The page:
Northzone by Ragged Edge
Opinion by Richard Baird Posted 22 May 2020
Northzone is an early stage venture capital fund with the insight necessary to cut through the hype of funding and recognise strong teams doing good work. From their offices in London, Stockholm and New York they partner with founders at Seed, Series A and Series B stage across Europe and America. London-based Ragged Edge worked with Northzone to create a brand identity that would put founders before figures, and position boutique venture as the aspirational choice. Based around truth over hype and character over the size of an investment opportunity, Ragged Edge developed a visual language that evokes that of the editorial. This manifests itself through a bold logotype/masthead, dynamic layouts informed by stories, and an intelligible tone of voice. This links mobile and desktop digital experiences and printed surfaces such as business cards, newsprint, posters, book and invitations.
“The industry is defined by bravado. Everyone backs game changers, and everyone spots outliers. Northzone’s experience means they cut through the hype and get to the truth about the team. They build their relationships from this common ground. So we placed strength of character, not just size of opportunity, at the heart of their brand.” – Ragged Edge.
The logotype is beautifully crafted. It holds up well small, and more importantly, large as a masthead in both digital and printed contexts. It is immediate, evokes and alludes to heritage press, and by extension truth, and in its placement, perfectly sets up the editorial visual language that holds together the content that follows and a variety of touchpoints.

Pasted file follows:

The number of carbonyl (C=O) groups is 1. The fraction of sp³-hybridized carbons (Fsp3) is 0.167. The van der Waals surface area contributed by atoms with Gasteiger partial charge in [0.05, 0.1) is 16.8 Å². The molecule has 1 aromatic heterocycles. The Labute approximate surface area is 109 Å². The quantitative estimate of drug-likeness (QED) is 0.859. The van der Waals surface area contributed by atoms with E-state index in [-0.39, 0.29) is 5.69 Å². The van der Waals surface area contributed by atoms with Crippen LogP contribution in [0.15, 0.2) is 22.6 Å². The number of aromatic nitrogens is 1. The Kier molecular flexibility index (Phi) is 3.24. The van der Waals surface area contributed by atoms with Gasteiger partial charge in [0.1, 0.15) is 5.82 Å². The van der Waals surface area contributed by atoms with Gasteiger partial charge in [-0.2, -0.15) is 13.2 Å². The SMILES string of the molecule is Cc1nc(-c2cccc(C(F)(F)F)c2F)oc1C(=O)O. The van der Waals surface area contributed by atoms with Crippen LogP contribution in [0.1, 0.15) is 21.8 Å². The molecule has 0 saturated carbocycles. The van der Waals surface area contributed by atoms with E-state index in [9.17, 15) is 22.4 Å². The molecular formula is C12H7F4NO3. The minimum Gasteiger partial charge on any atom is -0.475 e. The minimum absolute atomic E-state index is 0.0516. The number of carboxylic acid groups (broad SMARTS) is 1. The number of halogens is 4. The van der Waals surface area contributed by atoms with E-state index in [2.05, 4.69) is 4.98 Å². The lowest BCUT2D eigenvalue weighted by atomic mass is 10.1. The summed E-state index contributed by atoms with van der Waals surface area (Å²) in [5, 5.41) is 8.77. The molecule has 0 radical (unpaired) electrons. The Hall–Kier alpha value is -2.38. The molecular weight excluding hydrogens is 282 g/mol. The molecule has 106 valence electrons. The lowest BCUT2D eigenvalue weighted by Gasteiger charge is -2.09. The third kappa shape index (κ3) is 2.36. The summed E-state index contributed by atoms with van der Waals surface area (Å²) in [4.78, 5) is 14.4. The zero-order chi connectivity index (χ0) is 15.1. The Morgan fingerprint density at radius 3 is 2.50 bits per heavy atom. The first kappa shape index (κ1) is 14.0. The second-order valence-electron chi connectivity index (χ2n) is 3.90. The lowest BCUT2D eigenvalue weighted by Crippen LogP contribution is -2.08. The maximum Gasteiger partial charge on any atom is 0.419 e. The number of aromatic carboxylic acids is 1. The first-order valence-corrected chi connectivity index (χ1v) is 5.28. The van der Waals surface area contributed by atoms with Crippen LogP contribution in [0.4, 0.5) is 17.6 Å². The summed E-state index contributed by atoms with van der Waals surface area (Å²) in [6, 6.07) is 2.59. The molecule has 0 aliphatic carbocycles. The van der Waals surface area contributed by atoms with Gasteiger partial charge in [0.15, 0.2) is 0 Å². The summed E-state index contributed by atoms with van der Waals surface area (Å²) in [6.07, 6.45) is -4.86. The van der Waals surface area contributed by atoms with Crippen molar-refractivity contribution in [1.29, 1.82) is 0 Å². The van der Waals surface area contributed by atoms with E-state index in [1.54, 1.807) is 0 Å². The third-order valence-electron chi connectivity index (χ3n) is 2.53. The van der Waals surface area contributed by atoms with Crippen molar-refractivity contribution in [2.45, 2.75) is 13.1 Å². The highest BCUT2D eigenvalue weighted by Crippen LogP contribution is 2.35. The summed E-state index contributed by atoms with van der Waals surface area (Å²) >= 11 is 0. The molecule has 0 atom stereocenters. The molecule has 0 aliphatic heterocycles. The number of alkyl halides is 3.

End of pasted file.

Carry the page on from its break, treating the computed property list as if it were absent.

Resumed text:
Each surface is a space to tell a story. The business cards are no different, with General Partner Paul Murphy’s offering a short background. Marrs Sans Condensed, justified text, black ink and white board and the two sides presented as if it was a folded newspaper is a thoughtful editorial-inspired detail. This could have become a gimmick if it were not for the restraint and range that is present throughout the brand identity programme.
Where the business card plays with something closer to a newspaper editorial, the book moves further towards an independent fashion magazine in its colour, transparent sleeve and pocket full of colour postcards of brands Northzone have worked with. It appears as a credible backdrop to some compelling success stories, without being dwarfed by big brand names, the masthead logotype at the top, holds things together.
At times, the editorial concept emerges in a more literal fashion as a piece of news print or digital layout that take their cues from those publications that continue to surprise each week with dynamic layouts that are tuned to the story (read The New York Times Magazine). Placing stories at the heart of their communications is a smart strategic move, humanising and connecting, moving away from inflated egos and embellished figures. This is supported by two colour palettes, Brand-led and Content-led which delineates and provides range.
While much of the work is dynamic, with lots of different layouts, there appears to be an underlying grid-system to it. Editorial as brand is a fascinating idea, but as a brand identity system, it needs to be somewhat systematised in order to deploy consistently, to leave enough room for new and different communicative opportunities, and allow others to easily deploy it. For the most part, it seems Ragged Edge have crafted a lot the first round of communications, and hopefully, will be able to continue to maintain this standard going forward. More from Ragged Edge on BP&O.